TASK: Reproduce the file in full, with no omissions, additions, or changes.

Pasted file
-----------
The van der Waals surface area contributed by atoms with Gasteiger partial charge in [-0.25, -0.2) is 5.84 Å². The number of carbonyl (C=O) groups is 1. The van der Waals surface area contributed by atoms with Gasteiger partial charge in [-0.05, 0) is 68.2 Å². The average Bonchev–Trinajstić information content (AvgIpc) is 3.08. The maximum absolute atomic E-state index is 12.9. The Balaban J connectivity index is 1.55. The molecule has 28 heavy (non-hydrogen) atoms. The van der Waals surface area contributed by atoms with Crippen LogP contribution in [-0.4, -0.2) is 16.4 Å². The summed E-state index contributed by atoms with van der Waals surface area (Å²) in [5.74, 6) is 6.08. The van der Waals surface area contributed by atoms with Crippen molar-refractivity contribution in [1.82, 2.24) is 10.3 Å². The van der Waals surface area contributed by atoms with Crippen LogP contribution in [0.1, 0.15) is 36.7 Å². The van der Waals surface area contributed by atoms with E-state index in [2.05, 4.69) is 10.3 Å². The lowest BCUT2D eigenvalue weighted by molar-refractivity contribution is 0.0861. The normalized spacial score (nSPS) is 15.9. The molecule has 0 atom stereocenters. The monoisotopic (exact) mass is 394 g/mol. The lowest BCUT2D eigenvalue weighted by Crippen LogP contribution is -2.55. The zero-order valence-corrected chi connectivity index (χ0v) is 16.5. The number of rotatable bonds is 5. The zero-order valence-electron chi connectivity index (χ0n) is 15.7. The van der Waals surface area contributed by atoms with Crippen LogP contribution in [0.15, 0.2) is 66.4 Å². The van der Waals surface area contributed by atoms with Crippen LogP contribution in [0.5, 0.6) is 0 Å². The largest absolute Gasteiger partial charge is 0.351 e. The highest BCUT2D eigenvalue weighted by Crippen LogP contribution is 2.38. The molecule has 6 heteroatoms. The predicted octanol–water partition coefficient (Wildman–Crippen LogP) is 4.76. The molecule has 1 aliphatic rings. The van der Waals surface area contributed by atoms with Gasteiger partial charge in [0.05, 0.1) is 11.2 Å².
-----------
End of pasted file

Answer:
The van der Waals surface area contributed by atoms with Gasteiger partial charge in [-0.25, -0.2) is 5.84 Å². The number of carbonyl (C=O) groups is 1. The van der Waals surface area contributed by atoms with Gasteiger partial charge in [-0.05, 0) is 68.2 Å². The average Bonchev–Trinajstić information content (AvgIpc) is 3.08. The maximum absolute atomic E-state index is 12.9. The Balaban J connectivity index is 1.55. The molecule has 28 heavy (non-hydrogen) atoms. The van der Waals surface area contributed by atoms with Crippen LogP contribution in [-0.4, -0.2) is 16.4 Å². The summed E-state index contributed by atoms with van der Waals surface area (Å²) in [5.74, 6) is 6.08. The van der Waals surface area contributed by atoms with Crippen molar-refractivity contribution in [1.82, 2.24) is 10.3 Å². The van der Waals surface area contributed by atoms with Crippen LogP contribution in [0.1, 0.15) is 36.7 Å². The van der Waals surface area contributed by atoms with E-state index in [2.05, 4.69) is 10.3 Å². The lowest BCUT2D eigenvalue weighted by molar-refractivity contribution is 0.0861. The normalized spacial score (nSPS) is 15.9. The molecule has 0 atom stereocenters. The monoisotopic (exact) mass is 394 g/mol. The lowest BCUT2D eigenvalue weighted by Crippen LogP contribution is -2.55. The zero-order valence-corrected chi connectivity index (χ0v) is 16.5. The number of rotatable bonds is 5. The zero-order valence-electron chi connectivity index (χ0n) is 15.7. The van der Waals surface area contributed by atoms with Crippen LogP contribution in [0.15, 0.2) is 66.4 Å². The van der Waals surface area contributed by atoms with Crippen LogP contribution in [0.5, 0.6) is 0 Å². The largest absolute Gasteiger partial charge is 0.351 e. The highest BCUT2D eigenvalue weighted by Crippen LogP contribution is 2.38. The molecule has 6 heteroatoms. The predicted octanol–water partition coefficient (Wildman–Crippen LogP) is 4.76. The molecule has 1 aliphatic rings. The van der Waals surface area contributed by atoms with Gasteiger partial charge in [0.05, 0.1) is 11.2 Å².